Food Trend: Boozy Desserts in the U.S.A.

Finally, diners no longer have to choose between a coveted sweet and that one last drink at the end of a meal. Behold the Boozy Dessert, a culinary phenomenon gaining traction in restaurants across the country. These adult treats—served with a heady dose of ingredients—are making food and drink aficionados go wild. Here are several of’s new favorites.


Commander’s Palace, New Orleans: Creole Bread Pudding Soufflé
For more than a century, Commander’s Palace has elaborately indulged New Orleans residents and visitors with extraordinary food and drink. And while alcohol can often be the one and only dinner course in the Big Easy, here in the Garden District, a magnificent repast is ideally concluded by the restaurant’s Creole Bread Pudding Soufflé—with warm whiskey sauce, bien sûr. And for those craving the flavor of New Orleans at home, Commander’s Palace offers their famed recipe on the Food Network.



W Westwood, Los Angeles: Drunken Udder Ice Cream
Strictly for the over-21 palate, Drunken Udder’s artisanal ice cream is infused with beer, wine or spirits for that extra kick. Spun by hand in small batches using all-natural ingredients, Drunken Udder offers customers the freedom to create and customize their own flavors. Myriad tastes are fused together to create unique, creamy concoctions like Bacon Breakfast and Rosemary Olive Oil. And though some flavors are seasonal, the treat can be enjoyed year-round poolside at the W hotel in Los Angeles’ Westwood neighborhood.



Mindy’s Hot Chocolate, Chicago: The Siren
At this time of year especially, it seems the Midwest will never shake off its chill. Happily, the acclaimed restaurant Mindy’s Hot Chocolate is offering a series of spiked cocoa drinks that are sure to keep Chicagoans warm. We love the Siren, a blend of Rittenhouse Rye 100, Mindy’s dark chocolate, paprika, cayenne, espresso, mole bitters and steamed milk. These winter treats are a joint creation of bartender Alex Gara and head barista Alex McDaniel. A recent winner of the 2012 James Beard Foundation’s Outstanding Pastry Chef in the Country award, Mindy Segel is also turning heads with these addictive new beverages.


RN74 Kim Mahar's Apple Pie

RN74, Seattle: Deep Fried Apple Pie
With acclaimed restaurants such as Bourbon Steak and Nobhill, restaurateur Michael Mina has a track record of dining hits from coast to coast. And his dessert menu always adds that last gasp of pleasure to an exquisite experience. In Seattle, fans are going crazy over a comfort food that elicits a bit of warmth all over—Mina’s Deep Fried Apple Pie. But the full effect needs the help of a couple of memorable (and local) sides: Beecher’s Flagship cheese ice cream from confectioner Molly Moon’s and the Oola Distillery’s bourbon caramel. This dangerously delicious combination has been known to make diners weak in the knees.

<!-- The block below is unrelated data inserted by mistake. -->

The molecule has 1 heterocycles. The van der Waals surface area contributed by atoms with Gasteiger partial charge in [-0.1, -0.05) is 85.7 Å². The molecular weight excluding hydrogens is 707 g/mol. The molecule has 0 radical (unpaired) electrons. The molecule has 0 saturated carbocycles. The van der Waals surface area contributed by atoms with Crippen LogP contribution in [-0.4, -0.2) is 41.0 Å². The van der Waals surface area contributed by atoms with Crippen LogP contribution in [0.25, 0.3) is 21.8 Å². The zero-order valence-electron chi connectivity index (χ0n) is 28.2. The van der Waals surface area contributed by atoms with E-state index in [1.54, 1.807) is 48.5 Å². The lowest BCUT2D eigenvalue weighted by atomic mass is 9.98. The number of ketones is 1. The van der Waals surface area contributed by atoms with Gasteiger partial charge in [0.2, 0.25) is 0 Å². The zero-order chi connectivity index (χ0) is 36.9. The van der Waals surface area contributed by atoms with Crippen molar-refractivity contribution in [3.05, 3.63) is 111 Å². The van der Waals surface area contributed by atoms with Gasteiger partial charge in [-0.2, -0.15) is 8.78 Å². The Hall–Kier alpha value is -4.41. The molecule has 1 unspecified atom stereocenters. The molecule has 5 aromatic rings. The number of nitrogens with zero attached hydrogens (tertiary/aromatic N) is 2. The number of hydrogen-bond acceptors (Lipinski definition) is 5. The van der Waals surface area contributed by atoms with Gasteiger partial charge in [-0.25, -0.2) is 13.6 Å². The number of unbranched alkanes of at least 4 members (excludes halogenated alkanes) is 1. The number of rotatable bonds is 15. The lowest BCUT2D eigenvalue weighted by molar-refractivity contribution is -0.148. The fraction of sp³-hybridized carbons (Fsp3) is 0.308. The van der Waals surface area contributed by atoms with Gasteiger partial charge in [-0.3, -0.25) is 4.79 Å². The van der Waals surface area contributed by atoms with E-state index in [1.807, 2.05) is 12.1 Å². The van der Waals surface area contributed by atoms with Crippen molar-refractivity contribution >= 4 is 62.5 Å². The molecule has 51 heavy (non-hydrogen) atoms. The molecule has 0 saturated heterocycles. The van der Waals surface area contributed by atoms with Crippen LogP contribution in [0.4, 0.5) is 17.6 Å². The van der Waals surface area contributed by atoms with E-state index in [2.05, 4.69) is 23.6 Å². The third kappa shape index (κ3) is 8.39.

The Bazaar South Beach_Tres Leche-1

The Bazaar South Beach_Banana Mojito

The Bazaar by José Andrés, SLS Hotel, South Beach: Banana-Mojito and Tres Leches
José Andrés has not only managed to have one of the most highly anticipated restaurant openings in Miami in years, but he is also one of Time magazine’s 100 Most Influential People. Gaining national acclaim in Los Angeles for his avant-garde menu and use of molecular gastronomy, Andrés creates an environment where anything is possible. Located in the old Ritz Plaza, a grand art deco hotel erected in 1939, The Bazaar features a selection of fusion dishes under the heading “Miami Meets the World.” Witness two different Cuban-inspired desserts that have been creating quite a buzz: the Banana-Mojito (mojito sorbet, mint, caramelized bananas) and the Tres Leches (Cuban rum, pineapple and the namesake ice cream).



Tipsy Parson, New York: Tipsy Parson
Located in west Chelsea, Tipsy Parson’s menu reinterprets classic American favorites, from the Pig in a Poke—poached eggs with andouille and grits—to the spicy catfish with Carolina Gold Rice. However, it is the restaurant’s namesake dessert that has diners coming back for another round. Originally an English trifle that reached fruition in the American South, the version here features an almond cake soaked in brandy and chased with vanilla custard, brandied dried apricots, prunes, sour cherries, cranberries and toasted almonds.